Several pages are devoted to describing rolling cadence options and constraints. There’s a nice, short sub-subsection, 2.5.2, on “Rolling Cadence Basics”:

Assume a fixed number of observing epochs for each point on the sky, nominally distributed uniformly over the 10-year survey duration. A subset of these can be reallocated to provide improved sampling of a given sky region in a given time interval. This will have the inevitable effects of: (1) reducing the number of epochs available for that sky region during the rest of the survey (affecting, for example, proper motion studies), and (2) displace observations of other sky regions during the time of the improved temporal sampling (affecting, for example, early large scale structure studies needing high depth uniformity). In short, the cadence outside the enhanced interval will be degraded.

The essential parameters of rolling cadence are: (1) the number of samples taken from the uniform cadence, and (2) the enhancement factor for the observing rate.

For more details, it points to an LSST Project document that I haven’t yet read in detail, "A Rolling Cadence Strategy for the Operations Simulator, " by Kem Cook & Stephen Ridgway: OpSim Rolling Cadence Stratgey-ver1.3. That might be the definitive early document; it’s from April 2014, predating the NOAO/LSST workshop. It includes a 1-line definition:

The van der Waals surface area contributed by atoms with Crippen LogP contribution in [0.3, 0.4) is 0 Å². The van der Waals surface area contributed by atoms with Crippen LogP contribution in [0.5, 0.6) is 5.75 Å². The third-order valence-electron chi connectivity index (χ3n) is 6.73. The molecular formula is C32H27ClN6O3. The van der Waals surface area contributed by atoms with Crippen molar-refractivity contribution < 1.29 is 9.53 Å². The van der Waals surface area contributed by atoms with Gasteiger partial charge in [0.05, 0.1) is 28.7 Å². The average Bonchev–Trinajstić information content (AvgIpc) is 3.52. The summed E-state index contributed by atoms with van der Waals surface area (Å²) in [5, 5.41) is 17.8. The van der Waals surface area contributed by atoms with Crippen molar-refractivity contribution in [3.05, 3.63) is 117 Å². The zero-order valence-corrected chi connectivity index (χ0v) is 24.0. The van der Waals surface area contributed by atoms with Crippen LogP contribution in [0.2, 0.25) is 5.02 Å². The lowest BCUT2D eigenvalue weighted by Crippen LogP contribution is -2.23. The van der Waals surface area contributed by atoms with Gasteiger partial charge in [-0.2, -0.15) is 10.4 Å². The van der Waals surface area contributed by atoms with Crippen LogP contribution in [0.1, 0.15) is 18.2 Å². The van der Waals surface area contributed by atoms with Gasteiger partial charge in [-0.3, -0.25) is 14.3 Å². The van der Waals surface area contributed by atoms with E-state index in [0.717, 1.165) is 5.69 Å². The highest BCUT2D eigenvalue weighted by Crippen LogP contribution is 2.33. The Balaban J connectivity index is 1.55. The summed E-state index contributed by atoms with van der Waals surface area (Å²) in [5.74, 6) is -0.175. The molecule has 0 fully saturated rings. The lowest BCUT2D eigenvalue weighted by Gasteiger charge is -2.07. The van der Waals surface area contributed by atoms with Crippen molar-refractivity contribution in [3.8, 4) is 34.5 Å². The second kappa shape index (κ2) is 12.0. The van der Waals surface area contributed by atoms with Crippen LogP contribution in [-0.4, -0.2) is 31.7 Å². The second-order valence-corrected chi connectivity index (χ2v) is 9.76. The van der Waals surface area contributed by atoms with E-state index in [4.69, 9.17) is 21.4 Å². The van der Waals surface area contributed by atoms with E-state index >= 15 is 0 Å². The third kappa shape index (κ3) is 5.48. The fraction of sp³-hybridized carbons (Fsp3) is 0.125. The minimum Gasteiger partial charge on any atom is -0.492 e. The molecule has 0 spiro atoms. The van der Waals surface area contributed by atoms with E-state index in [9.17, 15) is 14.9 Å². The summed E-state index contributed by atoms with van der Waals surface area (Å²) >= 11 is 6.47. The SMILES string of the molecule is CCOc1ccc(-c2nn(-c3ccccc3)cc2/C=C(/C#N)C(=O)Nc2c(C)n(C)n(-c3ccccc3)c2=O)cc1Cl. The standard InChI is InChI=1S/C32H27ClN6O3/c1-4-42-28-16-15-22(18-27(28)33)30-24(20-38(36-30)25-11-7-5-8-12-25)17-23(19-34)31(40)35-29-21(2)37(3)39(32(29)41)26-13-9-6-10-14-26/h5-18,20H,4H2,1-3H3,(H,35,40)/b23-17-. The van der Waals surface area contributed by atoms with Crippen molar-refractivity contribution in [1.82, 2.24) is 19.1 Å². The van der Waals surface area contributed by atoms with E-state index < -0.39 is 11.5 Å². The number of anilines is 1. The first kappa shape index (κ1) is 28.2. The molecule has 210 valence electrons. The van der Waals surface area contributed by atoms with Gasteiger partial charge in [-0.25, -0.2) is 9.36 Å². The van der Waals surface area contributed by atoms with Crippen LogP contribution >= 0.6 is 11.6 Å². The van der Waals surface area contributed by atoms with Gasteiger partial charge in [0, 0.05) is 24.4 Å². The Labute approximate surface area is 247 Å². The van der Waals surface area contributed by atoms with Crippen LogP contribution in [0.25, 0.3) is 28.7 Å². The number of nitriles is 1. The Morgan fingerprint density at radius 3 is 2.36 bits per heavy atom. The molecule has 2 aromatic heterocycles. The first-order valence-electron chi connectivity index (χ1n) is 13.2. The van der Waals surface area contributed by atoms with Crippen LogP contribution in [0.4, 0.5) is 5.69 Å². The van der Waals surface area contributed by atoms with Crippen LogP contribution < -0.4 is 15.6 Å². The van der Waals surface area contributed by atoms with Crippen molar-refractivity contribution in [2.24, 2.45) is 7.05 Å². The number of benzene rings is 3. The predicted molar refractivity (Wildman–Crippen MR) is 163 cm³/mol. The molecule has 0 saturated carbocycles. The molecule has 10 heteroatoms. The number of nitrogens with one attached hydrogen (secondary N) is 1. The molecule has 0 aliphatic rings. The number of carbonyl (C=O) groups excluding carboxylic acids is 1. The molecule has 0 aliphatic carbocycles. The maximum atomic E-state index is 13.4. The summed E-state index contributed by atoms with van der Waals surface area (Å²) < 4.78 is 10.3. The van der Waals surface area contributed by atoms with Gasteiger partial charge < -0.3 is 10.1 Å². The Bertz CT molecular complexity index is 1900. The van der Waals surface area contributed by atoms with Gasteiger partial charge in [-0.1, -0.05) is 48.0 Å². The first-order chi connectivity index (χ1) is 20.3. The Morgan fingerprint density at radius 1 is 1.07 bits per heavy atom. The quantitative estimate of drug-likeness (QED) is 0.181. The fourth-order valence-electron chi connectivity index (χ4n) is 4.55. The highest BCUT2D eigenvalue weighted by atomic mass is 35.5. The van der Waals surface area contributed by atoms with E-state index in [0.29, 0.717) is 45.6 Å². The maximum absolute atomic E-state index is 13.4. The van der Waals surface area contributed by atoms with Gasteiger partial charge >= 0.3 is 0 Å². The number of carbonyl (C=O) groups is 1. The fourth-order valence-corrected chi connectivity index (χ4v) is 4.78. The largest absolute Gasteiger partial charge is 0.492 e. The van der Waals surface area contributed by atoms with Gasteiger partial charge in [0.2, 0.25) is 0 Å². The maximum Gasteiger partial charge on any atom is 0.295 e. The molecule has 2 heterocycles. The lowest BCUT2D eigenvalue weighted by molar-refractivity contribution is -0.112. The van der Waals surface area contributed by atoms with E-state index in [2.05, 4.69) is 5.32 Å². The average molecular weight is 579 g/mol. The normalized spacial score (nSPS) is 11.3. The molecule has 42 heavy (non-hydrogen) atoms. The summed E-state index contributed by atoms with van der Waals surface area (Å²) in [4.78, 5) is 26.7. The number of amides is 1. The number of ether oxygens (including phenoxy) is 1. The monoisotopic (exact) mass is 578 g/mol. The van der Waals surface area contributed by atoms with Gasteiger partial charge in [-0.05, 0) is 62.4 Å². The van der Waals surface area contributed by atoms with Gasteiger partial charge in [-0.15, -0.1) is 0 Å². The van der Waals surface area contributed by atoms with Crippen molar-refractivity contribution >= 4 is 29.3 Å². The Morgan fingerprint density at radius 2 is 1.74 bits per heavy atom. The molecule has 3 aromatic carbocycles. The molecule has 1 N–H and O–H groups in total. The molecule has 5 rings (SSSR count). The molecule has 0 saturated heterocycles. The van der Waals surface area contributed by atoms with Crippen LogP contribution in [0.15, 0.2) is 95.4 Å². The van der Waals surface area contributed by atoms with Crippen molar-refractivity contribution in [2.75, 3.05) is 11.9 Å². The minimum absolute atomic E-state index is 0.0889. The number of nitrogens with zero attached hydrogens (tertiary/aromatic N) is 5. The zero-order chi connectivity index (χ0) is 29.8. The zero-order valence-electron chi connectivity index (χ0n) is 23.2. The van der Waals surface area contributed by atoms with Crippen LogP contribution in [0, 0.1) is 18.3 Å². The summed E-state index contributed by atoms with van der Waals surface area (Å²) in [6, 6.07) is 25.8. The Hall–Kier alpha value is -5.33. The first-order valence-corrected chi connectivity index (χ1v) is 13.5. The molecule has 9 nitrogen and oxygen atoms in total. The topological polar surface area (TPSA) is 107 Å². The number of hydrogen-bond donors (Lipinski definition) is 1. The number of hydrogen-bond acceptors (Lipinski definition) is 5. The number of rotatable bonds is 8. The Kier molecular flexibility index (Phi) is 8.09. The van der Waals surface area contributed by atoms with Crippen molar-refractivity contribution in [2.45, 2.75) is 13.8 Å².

Rolling cadence – a visit sequence that is applied to each part of the sky, but for only part of the survey

It then goes on to describe motivations and constraints, and to provide several rolling cadence options. It appears that, at that time, the term was used for a strategy that would be applied across the whole sky. My understanding is that the term is now used more generally. The term makes a bit more sense to me when considered as applying to the whole sky, in the sense that periods of dense and sparse coverage roll across the whole sky.

If there is ever a definitive definition, it should probably be added to the LSST Corp Astro Glossary: Astro Glossary - LSST Software User Guide - Confluence. It currently defines “cadence”:

Cadence: The sequence of pointings, visit exposures, and exposure durations performed over the course of a survey.

But it does not have an entry for “rolling cadence.” My own capsule summary might combine material from a few of the above quotes:

Rolling cadences adjust the time sampling over specified areas, reallocating samples that would nominally be distributed approximately uniformly over the survey duration so that the sampling is denser in some periods and sparser in others. Periods of dense sampling must move (roll) over the sky. Rolling cadences are motivated by trying to yield better sampling of classes of variable and transient objects. Key parameters of a rolling cadence include: (1) the areas affected; (2) the number of samples taken from the uniform cadence; and (3) the enhancement factor for the observing rate. The latter parameters may be filter-dependent.

But every time I read that I want to change something!

-Tom


(Rahul Biswas) #3

@TomLoredo

I have found it useful to explain this in terms of static science sky area and number of visits, transient science sky area and cadence during windows of time << survey duration.